Pope Benedict XVI retreated from the public gaze on Wednesday to spend a private day with his brother after criticising radical Islam in the last major address of his six-day visit to his native Bavaria.
With the criticisms still resonating, the pontiff's only scheduled public appearance Wednesday was to inaugurate a new organ in the ancient church of Our Lady of the Old Chapel in Regensburg.
Benedict, looking sprightly for his 79 years, paused to greet a crowd of several thousand people outside the church, clasping their outstreched hands and blessing babies held out to him by their parents.
As the former Professor Joseph Ratzinger, the pope lived in the southern city from 1969 to 1977 when he lectured in the local university, and he still maintains a house in the suburb of Pentling.
In an address to bless the organ, he appealed for unity within the Catholic Church, where pressure groups have challenged the pope's traditional views of marriage and the family.
"Just as in an organ an expert hand must constantly bring disharmony back to consonance, so we in the Church ... always need to find anew, through our communion in faith, harmony in the praise of God and in fraternal love."
The pope was to have lunch with his brother Monsignor Georg Ratzinger, an 82-year-old retired priest, at his house in Regensburg.
Local newspapers reported they were likely to eat the pope's favourite Bavarian dish of braised beef, known as Tafelspitz.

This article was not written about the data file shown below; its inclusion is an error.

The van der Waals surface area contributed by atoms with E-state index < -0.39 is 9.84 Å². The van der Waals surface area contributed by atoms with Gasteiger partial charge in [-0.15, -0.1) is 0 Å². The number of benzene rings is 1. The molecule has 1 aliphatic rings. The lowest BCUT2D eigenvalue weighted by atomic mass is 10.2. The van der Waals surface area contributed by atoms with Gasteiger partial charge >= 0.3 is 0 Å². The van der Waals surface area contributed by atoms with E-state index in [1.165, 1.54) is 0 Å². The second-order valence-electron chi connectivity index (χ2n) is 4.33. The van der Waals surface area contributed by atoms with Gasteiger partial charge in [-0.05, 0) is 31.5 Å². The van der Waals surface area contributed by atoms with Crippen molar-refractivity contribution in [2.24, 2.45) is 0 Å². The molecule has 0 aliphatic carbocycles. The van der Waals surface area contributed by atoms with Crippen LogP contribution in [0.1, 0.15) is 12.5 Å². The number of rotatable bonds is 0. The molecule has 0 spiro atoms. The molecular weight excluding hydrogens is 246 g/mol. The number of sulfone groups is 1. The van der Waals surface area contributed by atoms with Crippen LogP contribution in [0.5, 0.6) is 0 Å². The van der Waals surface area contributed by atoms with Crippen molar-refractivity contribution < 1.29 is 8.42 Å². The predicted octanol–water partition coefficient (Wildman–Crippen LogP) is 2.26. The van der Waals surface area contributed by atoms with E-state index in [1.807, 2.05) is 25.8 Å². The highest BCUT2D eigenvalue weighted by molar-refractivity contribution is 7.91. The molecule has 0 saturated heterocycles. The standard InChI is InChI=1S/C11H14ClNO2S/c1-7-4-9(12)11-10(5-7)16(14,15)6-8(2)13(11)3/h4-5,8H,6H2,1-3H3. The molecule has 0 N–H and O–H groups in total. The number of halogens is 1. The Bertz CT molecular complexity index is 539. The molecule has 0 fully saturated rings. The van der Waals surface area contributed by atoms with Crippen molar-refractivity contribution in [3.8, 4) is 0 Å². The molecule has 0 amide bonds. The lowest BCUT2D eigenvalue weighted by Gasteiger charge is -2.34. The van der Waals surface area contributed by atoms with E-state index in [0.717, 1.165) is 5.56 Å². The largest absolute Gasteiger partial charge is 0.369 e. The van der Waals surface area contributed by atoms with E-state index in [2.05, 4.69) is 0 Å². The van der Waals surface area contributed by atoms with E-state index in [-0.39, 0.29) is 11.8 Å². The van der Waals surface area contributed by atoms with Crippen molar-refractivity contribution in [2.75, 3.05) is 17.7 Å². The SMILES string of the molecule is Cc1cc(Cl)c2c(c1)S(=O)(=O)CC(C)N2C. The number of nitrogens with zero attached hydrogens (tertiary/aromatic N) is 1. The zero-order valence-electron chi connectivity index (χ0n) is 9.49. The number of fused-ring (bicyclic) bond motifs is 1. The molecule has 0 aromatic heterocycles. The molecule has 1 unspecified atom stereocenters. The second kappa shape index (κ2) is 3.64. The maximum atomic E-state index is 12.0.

The brothers were then to visit the nearby Ziegetsdorf cemetery to pray at the graves of their mother, father and sister. They were then to spend what the Vatican described as "private time", including dinner at the pope's house in Pentling.
His address late Tuesday to academics at Regensburg University, in which he fleetingly criticised the Islamic concept of "Jihad" or holy war, hit the only political note of his visit, during which his addresses have been almost entirely spiritual.
"Violence is incompatible with the nature of God and the nature of the soul," said the pope, during a complex treatise on reason and faith.
Vatican spokesman Father Federico Lombardi said he did not believe the pope's words, just a few paragraphs in a speech lasting more than 30 minutes, were meant as a severe criticism of Islam.
"I believe that everyone understands even inside Islam there are many different positions, and there are positions that aren't violent," Lombardi said.
"He certainly doesn't want to give a lesson... an interpretation of Islam as violent. He is saying that in the case of violent interpretation of religion, we are in contradiction with the nature of God and the nature of the soul."
But some of those who heard the speech said the meaning was clear.
Father Karlheinz Bumb, 60, a priest who as a theology student was taught by the future pope in Regensburg, said as he watched Benedict arrive at the chapel: "You can clearly deduce from his speech criticism of Islamic extremism and the holy war."